Is Disney knocking drones out of the sky in order to protect "Star Wars: Episode VIII" shooting locations from prying eyes? That's what Den of Geek reported back in February, and it brings up some interesting questions. Is it legal for someone to use a drone to capture images of people or businesses without permission? And is it legal for Disney — or anyone else — to bring down a drone with force?
Drones, particularly consumer and prosumer drones, are relatively new on the scene. The laws in most countries haven't caught up to the technology. As a result, what is and isn't allowed with drones is a bit of a mess. In the United States, the Federal Aviation Administration (FAA) has been drafting rules for drones for a while.
In the U.S., hobbyists only have a few rules they are supposed to follow. For example, if your drone weighs more than 0.55 pounds (0.25 kilograms), you have to register it with the FAA before flying it. But the FAA relies heavily on hobbyist organizations to set operational guidelines, which aren't actual laws. Those guidelines include not using a drone to spy on people or businesses. You're also not supposed to fly a drone over people or buildings just in case something goes wrong and your airborne toy plummets from the sky.
If you're using your drone to take pictures or video in a public place for your own personal use — assuming that you're not trying to do something shady — that's perfectly acceptable. But if you plan on selling those images or video, as is the case with most drones spying on film productions, that bumps you into a new category. It's called civil operator, and it means you're using your drone for profit. Then you have a lot more rules to follow.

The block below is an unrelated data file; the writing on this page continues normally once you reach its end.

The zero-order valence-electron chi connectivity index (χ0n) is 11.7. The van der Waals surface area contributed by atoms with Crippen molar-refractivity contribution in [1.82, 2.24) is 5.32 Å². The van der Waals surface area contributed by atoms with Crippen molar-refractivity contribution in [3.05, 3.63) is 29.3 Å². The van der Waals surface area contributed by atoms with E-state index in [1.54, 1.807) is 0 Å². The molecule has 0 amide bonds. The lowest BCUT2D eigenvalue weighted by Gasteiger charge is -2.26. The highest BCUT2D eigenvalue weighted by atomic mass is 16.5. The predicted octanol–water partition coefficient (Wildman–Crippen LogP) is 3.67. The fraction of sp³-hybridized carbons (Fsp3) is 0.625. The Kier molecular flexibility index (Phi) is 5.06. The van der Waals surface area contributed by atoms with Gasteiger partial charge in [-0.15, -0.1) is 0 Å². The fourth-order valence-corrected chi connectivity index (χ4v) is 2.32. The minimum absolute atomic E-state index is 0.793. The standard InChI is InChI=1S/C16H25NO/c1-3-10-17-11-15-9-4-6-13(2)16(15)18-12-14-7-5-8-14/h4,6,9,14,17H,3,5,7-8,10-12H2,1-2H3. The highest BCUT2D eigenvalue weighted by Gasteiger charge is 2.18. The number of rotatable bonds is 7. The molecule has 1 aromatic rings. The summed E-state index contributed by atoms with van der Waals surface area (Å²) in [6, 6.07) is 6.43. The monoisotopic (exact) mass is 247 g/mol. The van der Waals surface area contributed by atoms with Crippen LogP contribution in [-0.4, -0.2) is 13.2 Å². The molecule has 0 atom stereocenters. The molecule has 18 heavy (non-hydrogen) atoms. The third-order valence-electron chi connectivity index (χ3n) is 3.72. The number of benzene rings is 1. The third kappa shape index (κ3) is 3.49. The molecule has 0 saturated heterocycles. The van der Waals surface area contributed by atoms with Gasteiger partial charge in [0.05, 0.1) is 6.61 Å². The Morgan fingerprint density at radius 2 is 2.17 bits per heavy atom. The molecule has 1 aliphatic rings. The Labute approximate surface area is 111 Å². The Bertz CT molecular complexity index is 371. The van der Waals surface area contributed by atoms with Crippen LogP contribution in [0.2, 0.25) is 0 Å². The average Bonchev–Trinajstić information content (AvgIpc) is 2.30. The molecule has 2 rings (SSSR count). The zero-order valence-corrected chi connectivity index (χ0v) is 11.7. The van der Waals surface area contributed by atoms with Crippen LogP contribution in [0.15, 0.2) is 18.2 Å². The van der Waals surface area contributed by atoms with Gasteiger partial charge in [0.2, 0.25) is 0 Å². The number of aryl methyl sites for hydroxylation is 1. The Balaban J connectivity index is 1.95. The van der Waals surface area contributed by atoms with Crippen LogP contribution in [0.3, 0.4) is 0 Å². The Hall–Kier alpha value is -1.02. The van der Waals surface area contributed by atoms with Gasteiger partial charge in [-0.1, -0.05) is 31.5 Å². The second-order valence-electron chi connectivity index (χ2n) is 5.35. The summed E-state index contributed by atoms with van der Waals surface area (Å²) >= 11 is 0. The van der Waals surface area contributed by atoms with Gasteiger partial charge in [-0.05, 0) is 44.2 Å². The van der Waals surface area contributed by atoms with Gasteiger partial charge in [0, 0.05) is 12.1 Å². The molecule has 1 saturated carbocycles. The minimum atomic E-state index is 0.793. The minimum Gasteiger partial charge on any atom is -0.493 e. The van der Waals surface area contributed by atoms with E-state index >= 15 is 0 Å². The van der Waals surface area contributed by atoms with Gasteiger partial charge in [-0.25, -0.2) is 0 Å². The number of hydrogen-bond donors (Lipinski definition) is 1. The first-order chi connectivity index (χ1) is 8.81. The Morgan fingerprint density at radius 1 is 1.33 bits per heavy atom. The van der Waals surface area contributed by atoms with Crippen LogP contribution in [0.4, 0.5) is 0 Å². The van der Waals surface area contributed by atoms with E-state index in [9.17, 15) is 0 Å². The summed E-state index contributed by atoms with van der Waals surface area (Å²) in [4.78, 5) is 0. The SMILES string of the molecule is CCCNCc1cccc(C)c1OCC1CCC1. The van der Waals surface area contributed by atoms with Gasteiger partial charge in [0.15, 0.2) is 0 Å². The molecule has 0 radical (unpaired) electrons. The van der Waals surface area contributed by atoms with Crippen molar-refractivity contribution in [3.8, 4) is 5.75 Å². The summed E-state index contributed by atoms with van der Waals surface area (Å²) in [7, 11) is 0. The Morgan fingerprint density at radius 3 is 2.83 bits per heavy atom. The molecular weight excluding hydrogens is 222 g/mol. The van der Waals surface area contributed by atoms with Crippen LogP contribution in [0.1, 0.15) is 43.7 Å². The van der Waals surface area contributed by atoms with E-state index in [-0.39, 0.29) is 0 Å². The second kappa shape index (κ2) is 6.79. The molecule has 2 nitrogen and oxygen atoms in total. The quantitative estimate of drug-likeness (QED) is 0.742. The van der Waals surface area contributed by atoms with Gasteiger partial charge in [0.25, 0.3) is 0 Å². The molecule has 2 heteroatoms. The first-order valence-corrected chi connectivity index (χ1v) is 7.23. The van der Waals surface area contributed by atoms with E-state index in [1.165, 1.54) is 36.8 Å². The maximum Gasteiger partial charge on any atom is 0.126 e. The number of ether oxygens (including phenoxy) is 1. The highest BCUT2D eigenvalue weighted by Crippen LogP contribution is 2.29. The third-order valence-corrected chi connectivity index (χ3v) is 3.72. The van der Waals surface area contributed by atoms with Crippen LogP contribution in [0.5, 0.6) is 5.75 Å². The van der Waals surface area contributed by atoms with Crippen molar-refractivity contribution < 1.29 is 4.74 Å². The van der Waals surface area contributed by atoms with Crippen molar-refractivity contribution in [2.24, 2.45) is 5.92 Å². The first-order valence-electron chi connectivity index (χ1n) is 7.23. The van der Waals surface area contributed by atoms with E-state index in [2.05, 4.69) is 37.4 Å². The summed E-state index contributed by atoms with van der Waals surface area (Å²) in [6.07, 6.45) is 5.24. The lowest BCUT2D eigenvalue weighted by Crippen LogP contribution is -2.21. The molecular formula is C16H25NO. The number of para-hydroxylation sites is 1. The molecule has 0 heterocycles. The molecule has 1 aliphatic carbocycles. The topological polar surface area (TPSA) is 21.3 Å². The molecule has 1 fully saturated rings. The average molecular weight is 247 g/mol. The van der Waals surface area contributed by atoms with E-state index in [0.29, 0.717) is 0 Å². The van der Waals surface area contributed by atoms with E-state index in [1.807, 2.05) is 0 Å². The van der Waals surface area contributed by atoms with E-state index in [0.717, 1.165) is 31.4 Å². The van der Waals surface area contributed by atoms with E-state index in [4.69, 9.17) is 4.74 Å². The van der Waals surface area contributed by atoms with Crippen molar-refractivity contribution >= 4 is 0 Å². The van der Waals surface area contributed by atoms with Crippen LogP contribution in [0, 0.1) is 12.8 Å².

As for knocking drones out of the air, that's also an open question. In the U.S., a man named William H. Merideth was arrested for shooting down a drone flying over his property. The judge in the case dismissed the charges against Merideth, who said the drone was flying low in order to spy on his teenage daughter.
And when drones are interfering with emergency response operations, such as firefighting efforts, it becomes more important to establish when, if ever, it's acceptable to shoot down or disable a drone flying in the area. Meanwhile, state governments like Georgia's have debated passing regulations for drones (in Georgie the governor recently vetoed legislation that would restrict drone use, citing the need for the FAA to create the federal rules first).
It's a big, chaotic mess right now. But eventually the laws will catch up to the technology, and we'll likely see more precise rules on where, when and how you can use your drone. In the meantime, if you're a drone pilot in the U.S., you should probably follow the guidelines listed in Know Before You Fly. It will help prevent the FAA from establishing more restrictive policies.